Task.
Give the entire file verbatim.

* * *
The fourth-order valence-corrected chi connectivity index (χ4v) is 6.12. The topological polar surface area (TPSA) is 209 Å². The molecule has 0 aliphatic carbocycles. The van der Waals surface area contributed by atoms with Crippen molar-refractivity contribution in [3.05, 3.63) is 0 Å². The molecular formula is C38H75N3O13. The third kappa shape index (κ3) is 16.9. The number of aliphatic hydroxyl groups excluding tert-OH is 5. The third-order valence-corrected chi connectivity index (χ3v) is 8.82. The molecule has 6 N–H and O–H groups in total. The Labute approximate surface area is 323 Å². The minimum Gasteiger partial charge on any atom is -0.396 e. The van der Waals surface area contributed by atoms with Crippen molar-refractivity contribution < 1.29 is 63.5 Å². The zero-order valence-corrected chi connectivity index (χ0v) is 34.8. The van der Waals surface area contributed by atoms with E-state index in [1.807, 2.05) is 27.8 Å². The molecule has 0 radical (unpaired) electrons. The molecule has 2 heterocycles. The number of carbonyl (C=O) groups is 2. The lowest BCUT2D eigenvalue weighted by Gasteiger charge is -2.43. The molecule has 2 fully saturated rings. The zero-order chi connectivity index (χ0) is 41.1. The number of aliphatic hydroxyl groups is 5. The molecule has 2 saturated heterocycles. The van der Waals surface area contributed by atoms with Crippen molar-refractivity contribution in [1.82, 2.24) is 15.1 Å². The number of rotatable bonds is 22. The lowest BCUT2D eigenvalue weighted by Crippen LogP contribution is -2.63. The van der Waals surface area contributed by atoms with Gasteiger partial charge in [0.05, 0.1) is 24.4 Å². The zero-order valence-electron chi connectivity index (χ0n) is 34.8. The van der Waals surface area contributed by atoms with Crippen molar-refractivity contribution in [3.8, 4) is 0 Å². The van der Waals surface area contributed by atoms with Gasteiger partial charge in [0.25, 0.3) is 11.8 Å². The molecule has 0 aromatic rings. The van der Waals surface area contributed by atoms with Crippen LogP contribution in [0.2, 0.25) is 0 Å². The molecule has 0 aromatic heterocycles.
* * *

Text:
The fourth-order valence-corrected chi connectivity index (χ4v) is 6.12. The topological polar surface area (TPSA) is 209 Å². The molecule has 0 aliphatic carbocycles. The van der Waals surface area contributed by atoms with Crippen molar-refractivity contribution in [3.05, 3.63) is 0 Å². The molecular formula is C38H75N3O13. The third kappa shape index (κ3) is 16.9. The number of aliphatic hydroxyl groups excluding tert-OH is 5. The third-order valence-corrected chi connectivity index (χ3v) is 8.82. The molecule has 6 N–H and O–H groups in total. The Labute approximate surface area is 323 Å². The minimum Gasteiger partial charge on any atom is -0.396 e. The van der Waals surface area contributed by atoms with Crippen molar-refractivity contribution < 1.29 is 63.5 Å². The zero-order valence-corrected chi connectivity index (χ0v) is 34.8. The van der Waals surface area contributed by atoms with E-state index in [1.807, 2.05) is 27.8 Å². The molecule has 0 radical (unpaired) electrons. The molecule has 2 heterocycles. The number of carbonyl (C=O) groups is 2. The lowest BCUT2D eigenvalue weighted by Gasteiger charge is -2.43. The molecule has 2 fully saturated rings. The zero-order chi connectivity index (χ0) is 41.1. The number of aliphatic hydroxyl groups is 5. The molecule has 2 saturated heterocycles. The van der Waals surface area contributed by atoms with Crippen molar-refractivity contribution in [1.82, 2.24) is 15.1 Å². The number of rotatable bonds is 22. The lowest BCUT2D eigenvalue weighted by Crippen LogP contribution is -2.63. The van der Waals surface area contributed by atoms with Gasteiger partial charge in [0.05, 0.1) is 24.4 Å². The zero-order valence-electron chi connectivity index (χ0n) is 34.8. The van der Waals surface area contributed by atoms with Crippen molar-refractivity contribution in [3.8, 4) is 0 Å². The van der Waals surface area contributed by atoms with Gasteiger partial charge in [0.25, 0.3) is 11.8 Å². The molecule has 0 aromatic rings. The van der Waals surface area contributed by atoms with Crippen LogP contribution in [0.2, 0.25) is 0 Å². The molecule has 0 aromatic heterocycles.